Union Address: Climate change still real, federal action still lacking


For any American who believes that climate change is not only real but one of the most pressing issues of our time, it's oddly invigorating to hear one's President declare the debate "settled," as Obama did last night in his State of the Union address. "Climate change is a fact," he followed. It's exciting to hear a politician in his position confidently brush aside climate denial. And also a little sad. It's been years since a sweeping majority of scientists agreed that climate change was happening, and humans were helping it to. It's been one year since Obama's second inaugural address, that barn burner in which he proclaimed that God "commanded" the planet to our care, and explained that basic American values demanded a response to climate change: "We, the people, still believe that our obligations as Americans are not just to ourselves, but to all posterity."

And yet, here we are. A year later, we have only a little more to show for ourselves where federal action is concerned. Here we are, still stuck in a political zeitgeist in which the President is compelled to remind Congress that the world really is warming up, and that a reduction in carbon emissions really is necessary to slow the trend. The more the actual climate changes, the more the political climate seems to stay the same.

There was little news in the speech on energy and the environment. Rather, there was affirmation of the President's continued enthusiasm for natural gas, and there were small assurances that the more ambitious environmental initiatives the administration has embarked on are still in motion. Those are, most notably, carbon emission limits for existing power plants, and regulations for fracking on federal lands to better protect air and water quality. Draft rules for power plants are expected from the Environmental Protection Agency this summer. After repeated delays, it's unclear when the fracking regulations -- or guidelines, as it may be -- will land, though E.P.A. chief Gina McCarthy recently reassured environmentalists that the agency is on task.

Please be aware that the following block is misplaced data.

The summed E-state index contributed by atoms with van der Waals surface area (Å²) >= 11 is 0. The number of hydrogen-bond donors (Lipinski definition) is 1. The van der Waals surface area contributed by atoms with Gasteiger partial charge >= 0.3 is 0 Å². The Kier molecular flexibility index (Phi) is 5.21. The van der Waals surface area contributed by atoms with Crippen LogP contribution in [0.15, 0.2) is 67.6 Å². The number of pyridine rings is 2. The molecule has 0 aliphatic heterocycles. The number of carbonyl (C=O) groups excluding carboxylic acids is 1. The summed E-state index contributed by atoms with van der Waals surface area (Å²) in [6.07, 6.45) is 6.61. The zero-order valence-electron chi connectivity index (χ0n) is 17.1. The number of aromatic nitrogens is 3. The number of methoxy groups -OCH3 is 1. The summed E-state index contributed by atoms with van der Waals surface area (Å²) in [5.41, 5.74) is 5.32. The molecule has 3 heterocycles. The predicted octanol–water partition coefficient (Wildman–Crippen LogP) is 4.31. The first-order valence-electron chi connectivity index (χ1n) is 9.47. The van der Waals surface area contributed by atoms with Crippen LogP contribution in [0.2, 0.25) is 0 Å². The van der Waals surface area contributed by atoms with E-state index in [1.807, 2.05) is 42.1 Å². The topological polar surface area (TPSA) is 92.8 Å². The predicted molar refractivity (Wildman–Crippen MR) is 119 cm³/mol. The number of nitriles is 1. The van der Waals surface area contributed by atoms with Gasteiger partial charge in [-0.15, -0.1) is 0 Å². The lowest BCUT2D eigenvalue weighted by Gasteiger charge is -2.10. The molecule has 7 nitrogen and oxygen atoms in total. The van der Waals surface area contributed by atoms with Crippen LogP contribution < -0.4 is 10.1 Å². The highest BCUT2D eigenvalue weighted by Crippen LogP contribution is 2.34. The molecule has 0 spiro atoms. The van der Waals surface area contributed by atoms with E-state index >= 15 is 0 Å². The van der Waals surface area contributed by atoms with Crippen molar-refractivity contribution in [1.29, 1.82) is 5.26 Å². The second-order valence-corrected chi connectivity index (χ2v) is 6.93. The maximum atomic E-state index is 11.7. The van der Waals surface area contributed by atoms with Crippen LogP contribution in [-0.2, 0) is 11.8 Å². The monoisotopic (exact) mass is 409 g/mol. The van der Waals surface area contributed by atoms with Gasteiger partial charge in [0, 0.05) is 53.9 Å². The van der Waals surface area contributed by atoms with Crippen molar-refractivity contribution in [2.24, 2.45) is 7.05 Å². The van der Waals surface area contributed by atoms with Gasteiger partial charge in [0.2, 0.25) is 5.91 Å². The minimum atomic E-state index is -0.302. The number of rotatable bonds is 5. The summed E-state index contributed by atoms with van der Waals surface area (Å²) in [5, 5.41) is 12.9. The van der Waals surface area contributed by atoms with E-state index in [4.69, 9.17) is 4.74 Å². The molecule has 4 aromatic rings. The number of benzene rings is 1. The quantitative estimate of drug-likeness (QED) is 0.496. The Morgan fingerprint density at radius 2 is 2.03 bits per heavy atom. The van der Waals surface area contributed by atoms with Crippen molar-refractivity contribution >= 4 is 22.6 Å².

McCarthy's assurances did little to quell unrest among environmentalists, who are angered that the agency washed its hands of three investigations into drilling and water contamination -- including the infamous case of Pavillion, Wyo. -- by allowing the states to take over the inquiries. Obama provided the same cold comfort last night, saying that "my administration will keep working with the (natural gas) industry to sustain production and jobs growth while strengthening protection of our air, our water, our communities," but offering no specifics nor a timeline. (He made a similarly vague promise in his State of the Union two years ago.) He reemphasized his support for natural gas as a "bridge fuel" to a less carbon intensive energy future, asking Congress to support construction of natural gas fueling stations across the country to help cars and trucks transition off foreign oil. Of course, if that happens, it may do more to cement natural gas as a fixture in our energy mix than as a "bridge" to anything.

It's unclear if Obama's emphasis on executive action in the face of Congressional gridlock will mean anything new for climate issues. Since he took office, climate policy has been made only by circumventing Congress. Obama has already used executive orders to mandate increased energy efficiency, to begin planning measures to adapt to climate change, and to require the federal government to triple its use of renewable energy. Beyond that, most of the action on climate is happening in the agencies, especially the EPA. While there is still hope that Congress can get its act together to pass immigration reform, hope for comprehensive climate legislation evaporated a couple years ago.

Of particular interest to Westerners was a little remarked upon line in Obama's speech: "I'll use my authority to protect more of our pristine federal lands for future generations" -- an indication that new national monument designations are in the offing. Otherwise, though, the big energy and environment story of the year looks little different than it did before Obama took the podium: The carbon emission rules for existing power plants are still the administration's best opportunity to make significant progress on climate issues -- and to define its climate legacy.

Cally Carswell is HCN's assistant editor. She tweets @callycarswell.

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